To gain insight into the formation and distribution of joints and faults and to illuminate the origin of associated secondary structures, we have developed methods for the interactive calculation and visualization of the stresses and displacements around these features. We assume that joints and faults can be idealized as cracks in homogeneous elastic bodies. Linear elastic fracture mechanics (LEFM) provides analytical expressions for the stress and displacement fields around cracks of various geometries for various loading conditions. We use a widely available symbolic math program to solve the general equations for a crack under uniform remote load and to display the results in two and three dimensions. Fracture mechanics has wide application in structural geology. The linked graphics and mathematics capabilities of symbolic math packages make LEFM accessible to a wide audience for both analytical and heuristic applications. We offer several geologic examples to demonstrate the power of visualizing the analytical solutions to linear elastic fracture problems. By examining the stress pattern around a modeled strike-slip fault we can predict the expression of secondary structures around the fault, including basins and ridges, or splay cracks and pressure solution surfaces. An analysis of variation in tensile stress away from an existing joint can be used to predict where the next parallel joint might initiate, defining the relationship between bed thickness and joint spacing. The crack model of a simple strike-slip fault also yields displacement vectors comparable in direction and relative magnitude to measured displacements produced by the 1989 Loma Prieta (California) earthquake.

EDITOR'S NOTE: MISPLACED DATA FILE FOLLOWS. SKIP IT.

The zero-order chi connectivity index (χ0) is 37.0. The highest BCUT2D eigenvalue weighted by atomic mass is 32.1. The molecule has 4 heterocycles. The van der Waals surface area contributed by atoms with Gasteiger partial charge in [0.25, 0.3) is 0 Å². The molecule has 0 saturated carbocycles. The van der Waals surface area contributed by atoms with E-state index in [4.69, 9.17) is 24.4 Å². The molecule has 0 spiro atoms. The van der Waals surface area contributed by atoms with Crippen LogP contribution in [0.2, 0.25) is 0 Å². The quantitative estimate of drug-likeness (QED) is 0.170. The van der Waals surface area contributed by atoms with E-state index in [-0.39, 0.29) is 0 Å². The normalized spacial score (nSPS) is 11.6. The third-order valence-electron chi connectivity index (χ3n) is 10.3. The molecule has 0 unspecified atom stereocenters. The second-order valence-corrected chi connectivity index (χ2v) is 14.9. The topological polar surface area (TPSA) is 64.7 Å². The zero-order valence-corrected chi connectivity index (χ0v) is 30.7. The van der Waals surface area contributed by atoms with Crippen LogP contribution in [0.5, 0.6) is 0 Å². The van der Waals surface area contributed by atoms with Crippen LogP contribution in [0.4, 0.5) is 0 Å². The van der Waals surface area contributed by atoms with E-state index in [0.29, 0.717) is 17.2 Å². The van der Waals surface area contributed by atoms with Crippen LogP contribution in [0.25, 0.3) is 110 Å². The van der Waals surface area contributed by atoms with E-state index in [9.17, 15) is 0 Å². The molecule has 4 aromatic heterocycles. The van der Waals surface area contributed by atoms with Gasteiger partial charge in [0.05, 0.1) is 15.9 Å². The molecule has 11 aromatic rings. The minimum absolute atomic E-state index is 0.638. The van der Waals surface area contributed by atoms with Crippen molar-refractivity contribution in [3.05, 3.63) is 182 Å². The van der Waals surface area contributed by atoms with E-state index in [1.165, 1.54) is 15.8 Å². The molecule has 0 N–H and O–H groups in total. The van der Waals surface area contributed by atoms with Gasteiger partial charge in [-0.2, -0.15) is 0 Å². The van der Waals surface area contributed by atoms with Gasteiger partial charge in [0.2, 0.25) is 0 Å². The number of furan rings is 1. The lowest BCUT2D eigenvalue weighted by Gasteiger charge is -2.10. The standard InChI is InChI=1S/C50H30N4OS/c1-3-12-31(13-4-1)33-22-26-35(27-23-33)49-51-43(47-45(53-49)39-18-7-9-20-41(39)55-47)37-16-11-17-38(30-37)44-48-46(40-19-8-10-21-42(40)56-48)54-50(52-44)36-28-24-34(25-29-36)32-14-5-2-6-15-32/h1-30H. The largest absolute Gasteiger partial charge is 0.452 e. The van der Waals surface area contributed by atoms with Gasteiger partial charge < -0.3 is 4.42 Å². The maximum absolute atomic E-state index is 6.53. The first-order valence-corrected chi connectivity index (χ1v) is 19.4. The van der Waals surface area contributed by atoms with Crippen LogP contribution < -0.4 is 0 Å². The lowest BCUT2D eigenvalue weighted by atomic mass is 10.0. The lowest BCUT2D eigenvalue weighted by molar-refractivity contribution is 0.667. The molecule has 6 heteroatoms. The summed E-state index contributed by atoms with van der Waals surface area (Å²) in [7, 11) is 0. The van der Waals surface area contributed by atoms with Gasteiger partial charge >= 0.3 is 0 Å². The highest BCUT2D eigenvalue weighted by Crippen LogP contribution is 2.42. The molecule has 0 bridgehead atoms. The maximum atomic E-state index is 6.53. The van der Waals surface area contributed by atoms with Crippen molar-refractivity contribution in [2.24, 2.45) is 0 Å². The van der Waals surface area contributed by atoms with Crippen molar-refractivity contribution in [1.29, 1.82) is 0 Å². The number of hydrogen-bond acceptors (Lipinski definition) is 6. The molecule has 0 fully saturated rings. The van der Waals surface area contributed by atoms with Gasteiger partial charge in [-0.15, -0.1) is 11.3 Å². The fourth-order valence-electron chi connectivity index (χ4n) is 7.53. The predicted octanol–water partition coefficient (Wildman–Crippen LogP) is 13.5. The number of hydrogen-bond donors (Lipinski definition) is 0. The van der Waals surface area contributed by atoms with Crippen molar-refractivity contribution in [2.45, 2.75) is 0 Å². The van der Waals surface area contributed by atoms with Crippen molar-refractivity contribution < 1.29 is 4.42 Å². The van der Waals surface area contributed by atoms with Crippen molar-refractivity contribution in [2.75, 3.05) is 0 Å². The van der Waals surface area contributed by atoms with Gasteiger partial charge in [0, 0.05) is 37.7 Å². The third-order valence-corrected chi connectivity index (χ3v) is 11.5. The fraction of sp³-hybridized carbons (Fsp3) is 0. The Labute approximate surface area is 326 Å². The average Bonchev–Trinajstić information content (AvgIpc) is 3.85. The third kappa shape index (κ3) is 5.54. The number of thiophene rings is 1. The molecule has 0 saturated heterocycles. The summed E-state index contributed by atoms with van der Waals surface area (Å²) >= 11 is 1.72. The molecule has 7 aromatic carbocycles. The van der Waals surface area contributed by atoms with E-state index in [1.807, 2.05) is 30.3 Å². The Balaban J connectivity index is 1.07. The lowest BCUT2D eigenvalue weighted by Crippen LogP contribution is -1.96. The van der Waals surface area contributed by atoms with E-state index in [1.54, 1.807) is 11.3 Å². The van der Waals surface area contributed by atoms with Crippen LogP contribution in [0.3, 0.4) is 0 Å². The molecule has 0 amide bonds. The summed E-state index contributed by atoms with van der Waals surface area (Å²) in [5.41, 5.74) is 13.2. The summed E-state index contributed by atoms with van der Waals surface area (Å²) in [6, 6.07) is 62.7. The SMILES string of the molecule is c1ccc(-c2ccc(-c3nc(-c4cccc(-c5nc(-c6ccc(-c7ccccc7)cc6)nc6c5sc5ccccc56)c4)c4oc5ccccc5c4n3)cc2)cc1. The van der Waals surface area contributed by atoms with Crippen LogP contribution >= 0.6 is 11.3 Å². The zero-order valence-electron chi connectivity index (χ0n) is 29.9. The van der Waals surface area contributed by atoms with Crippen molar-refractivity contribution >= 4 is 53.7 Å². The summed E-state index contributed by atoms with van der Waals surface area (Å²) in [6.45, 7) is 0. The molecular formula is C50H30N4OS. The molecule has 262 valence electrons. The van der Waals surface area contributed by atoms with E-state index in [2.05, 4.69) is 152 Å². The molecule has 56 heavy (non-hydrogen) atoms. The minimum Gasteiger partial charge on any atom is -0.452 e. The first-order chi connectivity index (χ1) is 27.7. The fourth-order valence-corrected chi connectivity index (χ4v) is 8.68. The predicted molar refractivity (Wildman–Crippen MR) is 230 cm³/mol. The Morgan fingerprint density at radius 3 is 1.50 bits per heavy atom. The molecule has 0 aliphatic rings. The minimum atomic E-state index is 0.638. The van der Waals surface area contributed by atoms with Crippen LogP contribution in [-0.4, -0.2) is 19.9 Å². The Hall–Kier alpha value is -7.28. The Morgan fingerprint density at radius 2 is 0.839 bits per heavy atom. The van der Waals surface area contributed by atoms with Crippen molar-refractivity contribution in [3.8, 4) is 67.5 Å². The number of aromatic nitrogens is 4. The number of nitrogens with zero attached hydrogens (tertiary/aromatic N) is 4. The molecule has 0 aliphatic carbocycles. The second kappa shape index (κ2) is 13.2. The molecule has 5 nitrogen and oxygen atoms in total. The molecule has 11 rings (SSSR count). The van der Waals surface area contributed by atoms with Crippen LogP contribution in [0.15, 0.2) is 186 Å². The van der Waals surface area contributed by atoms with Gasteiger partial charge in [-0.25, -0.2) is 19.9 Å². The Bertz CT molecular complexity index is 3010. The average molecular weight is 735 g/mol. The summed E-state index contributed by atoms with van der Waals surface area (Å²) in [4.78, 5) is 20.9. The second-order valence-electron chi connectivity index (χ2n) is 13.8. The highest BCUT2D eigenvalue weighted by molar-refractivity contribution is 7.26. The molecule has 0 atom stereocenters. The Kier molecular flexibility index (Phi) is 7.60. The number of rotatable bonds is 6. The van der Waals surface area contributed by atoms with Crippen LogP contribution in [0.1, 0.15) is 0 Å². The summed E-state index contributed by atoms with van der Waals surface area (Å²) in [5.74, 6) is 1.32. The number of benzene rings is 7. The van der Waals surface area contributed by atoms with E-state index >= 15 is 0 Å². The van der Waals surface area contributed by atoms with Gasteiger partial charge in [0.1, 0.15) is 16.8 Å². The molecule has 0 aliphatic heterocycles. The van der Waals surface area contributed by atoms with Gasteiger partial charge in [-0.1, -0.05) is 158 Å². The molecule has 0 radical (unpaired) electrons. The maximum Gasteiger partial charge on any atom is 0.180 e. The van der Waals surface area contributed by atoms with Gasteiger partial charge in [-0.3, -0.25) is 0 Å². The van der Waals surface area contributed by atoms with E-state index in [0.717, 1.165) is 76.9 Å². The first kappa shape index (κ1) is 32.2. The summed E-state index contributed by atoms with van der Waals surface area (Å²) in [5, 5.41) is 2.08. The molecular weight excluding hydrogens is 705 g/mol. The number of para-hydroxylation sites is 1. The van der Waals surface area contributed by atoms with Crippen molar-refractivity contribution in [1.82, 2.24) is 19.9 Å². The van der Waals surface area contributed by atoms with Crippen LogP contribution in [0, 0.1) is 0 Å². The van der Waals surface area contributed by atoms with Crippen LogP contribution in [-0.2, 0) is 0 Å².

ASJC Scopus subject areas
- Computers in Earth Sciences